I am reading this book. I am enjoying it too. I enjoyed previous threads on linen armour and discussion on words such as spolas etc. I enjoy owning both leather and linen T&Y/ Type iv armours. I enjoy the fact that other owners of such corselets are happy to read this thread but make no comment.

Joyeusse Garde Big Grin
Richard Robinson
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#29
I have now read the book, and recommend that people interested in ancient armour read it. It is clearly written, modest, and describes a lot of laborious and thoughtful experiments. There are valuable sections on the decoration of tube-and-yoke armour, on the manufacture of linen in the ancient world, and on the likely relative price of leather and linen armour. They did make some tests with quilted linen, stuffed linen, and bronze plate, but their emphasis was on demonstrating the feasability of their favourite construction rather than on comparing it with alternatives; they could also have done more to link the tube-and-yoke typology in art with “thorakes linou” in texts.

They managed to obtain bronze sheet of the right thickness and a reasonable alloy, and I understand how difficult that was, but they said it was annealed (softened by being heated and allowed to cool). Blyth found that most helmets after 520 BCE were quite hard, although he speculated that breastplates were usually softer. The performance of their bronze plate was closer to Blyth's “low count” estimate than Williams' “high count” estimate.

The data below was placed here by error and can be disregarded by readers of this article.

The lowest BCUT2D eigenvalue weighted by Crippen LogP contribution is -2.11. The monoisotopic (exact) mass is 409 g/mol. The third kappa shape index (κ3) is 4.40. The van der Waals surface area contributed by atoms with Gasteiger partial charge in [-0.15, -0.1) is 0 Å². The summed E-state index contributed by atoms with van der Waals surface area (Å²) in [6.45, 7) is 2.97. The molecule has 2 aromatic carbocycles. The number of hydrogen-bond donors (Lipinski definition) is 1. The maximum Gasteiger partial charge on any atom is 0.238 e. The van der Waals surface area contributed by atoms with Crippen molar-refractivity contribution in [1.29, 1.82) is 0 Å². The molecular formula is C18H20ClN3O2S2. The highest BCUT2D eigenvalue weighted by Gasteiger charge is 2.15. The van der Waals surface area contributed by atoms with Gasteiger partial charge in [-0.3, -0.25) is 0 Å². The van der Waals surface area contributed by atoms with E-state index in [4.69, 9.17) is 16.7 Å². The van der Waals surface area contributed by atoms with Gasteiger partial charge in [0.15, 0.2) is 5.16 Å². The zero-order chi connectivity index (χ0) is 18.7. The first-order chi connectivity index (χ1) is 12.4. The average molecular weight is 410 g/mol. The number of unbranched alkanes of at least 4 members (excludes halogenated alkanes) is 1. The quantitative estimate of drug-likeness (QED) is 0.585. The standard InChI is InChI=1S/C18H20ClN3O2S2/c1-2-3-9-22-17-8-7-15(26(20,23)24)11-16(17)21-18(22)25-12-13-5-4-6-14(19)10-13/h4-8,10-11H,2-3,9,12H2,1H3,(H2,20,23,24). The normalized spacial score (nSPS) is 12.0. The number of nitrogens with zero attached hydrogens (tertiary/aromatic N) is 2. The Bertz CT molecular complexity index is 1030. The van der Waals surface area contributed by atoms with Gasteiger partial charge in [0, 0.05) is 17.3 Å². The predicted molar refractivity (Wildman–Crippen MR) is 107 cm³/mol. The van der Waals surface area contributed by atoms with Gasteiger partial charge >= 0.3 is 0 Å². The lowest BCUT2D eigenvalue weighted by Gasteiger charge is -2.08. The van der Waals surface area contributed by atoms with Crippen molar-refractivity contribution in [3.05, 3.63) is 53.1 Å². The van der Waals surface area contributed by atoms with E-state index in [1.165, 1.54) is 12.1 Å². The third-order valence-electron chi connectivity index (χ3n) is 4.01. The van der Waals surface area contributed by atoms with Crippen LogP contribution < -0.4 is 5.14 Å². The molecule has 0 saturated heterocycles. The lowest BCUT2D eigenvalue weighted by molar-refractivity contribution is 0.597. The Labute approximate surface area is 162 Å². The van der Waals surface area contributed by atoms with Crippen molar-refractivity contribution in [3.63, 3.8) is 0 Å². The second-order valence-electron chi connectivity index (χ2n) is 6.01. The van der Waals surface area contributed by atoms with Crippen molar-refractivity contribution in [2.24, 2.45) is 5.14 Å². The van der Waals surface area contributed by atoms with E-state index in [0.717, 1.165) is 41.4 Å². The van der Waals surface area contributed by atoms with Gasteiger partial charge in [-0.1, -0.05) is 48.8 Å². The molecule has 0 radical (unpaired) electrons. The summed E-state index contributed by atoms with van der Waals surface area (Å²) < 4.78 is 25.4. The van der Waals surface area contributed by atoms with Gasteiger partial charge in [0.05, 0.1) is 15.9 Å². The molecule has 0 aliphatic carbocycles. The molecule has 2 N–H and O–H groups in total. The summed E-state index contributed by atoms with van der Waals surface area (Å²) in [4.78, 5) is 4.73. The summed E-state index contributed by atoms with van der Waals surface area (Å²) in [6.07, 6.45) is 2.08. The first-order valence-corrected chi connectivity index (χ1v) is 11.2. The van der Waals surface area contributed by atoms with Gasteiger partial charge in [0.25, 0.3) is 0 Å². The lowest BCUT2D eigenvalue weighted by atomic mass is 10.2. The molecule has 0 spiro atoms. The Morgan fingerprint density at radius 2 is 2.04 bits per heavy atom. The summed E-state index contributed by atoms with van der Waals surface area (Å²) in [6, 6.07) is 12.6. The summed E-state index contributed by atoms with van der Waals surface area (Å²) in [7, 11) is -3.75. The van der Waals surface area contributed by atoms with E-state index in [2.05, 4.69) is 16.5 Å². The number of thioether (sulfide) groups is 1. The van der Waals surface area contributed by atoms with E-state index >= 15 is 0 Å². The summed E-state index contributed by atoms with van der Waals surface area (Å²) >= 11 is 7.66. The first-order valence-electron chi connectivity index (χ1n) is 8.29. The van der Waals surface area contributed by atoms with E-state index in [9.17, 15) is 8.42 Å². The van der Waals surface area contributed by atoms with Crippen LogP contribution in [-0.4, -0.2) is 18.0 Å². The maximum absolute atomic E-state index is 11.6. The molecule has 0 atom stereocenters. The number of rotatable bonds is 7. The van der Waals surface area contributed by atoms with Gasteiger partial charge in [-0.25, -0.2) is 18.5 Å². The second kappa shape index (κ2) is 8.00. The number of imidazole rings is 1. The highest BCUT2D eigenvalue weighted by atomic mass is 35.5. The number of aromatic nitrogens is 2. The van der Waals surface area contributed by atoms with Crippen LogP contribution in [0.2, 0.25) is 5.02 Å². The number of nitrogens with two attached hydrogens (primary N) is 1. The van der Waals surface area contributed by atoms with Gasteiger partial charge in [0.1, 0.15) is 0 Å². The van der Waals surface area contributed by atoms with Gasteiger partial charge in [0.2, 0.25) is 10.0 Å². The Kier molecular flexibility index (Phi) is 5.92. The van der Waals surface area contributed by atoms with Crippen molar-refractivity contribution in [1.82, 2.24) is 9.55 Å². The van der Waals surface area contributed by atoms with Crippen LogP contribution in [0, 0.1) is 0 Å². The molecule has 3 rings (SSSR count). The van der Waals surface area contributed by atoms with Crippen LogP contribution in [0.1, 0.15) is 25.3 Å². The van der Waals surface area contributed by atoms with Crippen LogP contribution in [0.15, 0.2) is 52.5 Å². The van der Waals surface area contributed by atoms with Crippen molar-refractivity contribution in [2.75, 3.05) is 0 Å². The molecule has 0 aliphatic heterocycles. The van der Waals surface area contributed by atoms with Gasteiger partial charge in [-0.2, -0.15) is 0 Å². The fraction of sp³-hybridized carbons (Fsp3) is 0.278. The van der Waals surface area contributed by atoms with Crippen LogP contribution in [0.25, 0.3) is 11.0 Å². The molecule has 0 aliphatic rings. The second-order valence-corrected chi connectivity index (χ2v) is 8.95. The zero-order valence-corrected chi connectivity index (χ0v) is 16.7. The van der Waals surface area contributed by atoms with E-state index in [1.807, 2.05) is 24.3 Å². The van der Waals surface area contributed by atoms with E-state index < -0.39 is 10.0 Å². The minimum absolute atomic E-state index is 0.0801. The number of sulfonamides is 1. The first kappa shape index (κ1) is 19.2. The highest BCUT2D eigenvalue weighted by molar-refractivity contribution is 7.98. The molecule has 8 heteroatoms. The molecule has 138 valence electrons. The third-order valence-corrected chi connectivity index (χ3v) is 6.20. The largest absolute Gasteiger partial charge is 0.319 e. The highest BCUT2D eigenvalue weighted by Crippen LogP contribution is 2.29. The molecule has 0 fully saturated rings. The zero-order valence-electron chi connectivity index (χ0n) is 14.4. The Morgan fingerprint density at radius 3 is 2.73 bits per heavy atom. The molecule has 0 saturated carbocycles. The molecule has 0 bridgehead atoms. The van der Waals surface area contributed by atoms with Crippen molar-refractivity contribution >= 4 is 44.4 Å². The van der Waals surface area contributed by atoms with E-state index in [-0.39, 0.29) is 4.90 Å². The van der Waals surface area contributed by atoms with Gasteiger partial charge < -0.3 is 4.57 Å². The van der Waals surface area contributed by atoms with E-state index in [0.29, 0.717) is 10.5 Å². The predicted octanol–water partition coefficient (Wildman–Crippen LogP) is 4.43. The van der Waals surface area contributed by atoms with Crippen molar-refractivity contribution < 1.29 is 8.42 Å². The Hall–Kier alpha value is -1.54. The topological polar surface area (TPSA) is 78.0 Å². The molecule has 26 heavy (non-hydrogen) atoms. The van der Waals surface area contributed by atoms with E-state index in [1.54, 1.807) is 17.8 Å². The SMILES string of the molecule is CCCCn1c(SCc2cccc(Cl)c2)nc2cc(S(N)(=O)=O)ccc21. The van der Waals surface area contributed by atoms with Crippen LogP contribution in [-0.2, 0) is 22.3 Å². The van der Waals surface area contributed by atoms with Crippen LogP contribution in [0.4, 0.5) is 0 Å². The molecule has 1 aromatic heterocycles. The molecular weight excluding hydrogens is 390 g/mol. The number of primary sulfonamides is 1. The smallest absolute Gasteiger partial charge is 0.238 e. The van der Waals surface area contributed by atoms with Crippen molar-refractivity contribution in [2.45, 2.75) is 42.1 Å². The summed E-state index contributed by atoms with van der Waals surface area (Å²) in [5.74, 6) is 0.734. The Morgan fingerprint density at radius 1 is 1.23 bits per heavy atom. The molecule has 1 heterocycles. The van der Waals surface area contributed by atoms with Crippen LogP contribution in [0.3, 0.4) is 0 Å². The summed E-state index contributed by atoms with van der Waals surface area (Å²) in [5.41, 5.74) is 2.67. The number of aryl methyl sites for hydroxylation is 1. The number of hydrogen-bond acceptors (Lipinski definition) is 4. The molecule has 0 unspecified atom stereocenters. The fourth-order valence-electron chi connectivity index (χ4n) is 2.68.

I agree that they have demonstrated that glued linen armour would have been economically and technically feasible in the ancient Mediterranean. Unfortunately, they still don't seem to have any evidence that any ancient culture did make such armour, and that concerns me. Modern people often solve problems differently than preindustrial people did, or they overlook difficulties which were important to the ancients. They cite two articles as evidence for glued linen armour, but you can read them for yourselves; they repeat the theory that theatre masks were made from glued linen, but I don't see anything about glue in the text which they cite (Suda s.v. Thespis, Adler no. Theta,282). The book is still useful whether or not you find their argument for glued linen armour convincing.
Nullis in verba

I left this forum around the beginning of 2013, but I hope that these old posts have some value
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#30
Quote:They managed to obtain bronze sheet of the right thickness and a reasonable alloy, and I understand how difficult that was, but they said it was annealed (softened by being heated and allowed to cool).
Most bronzes are annealed by heating and quenching, not heating and cooling slowly.

Thanks for translating those passages Sean. I couldn't get access to the journals.
Author: Bronze Age Military Equipment, Pen & Sword Books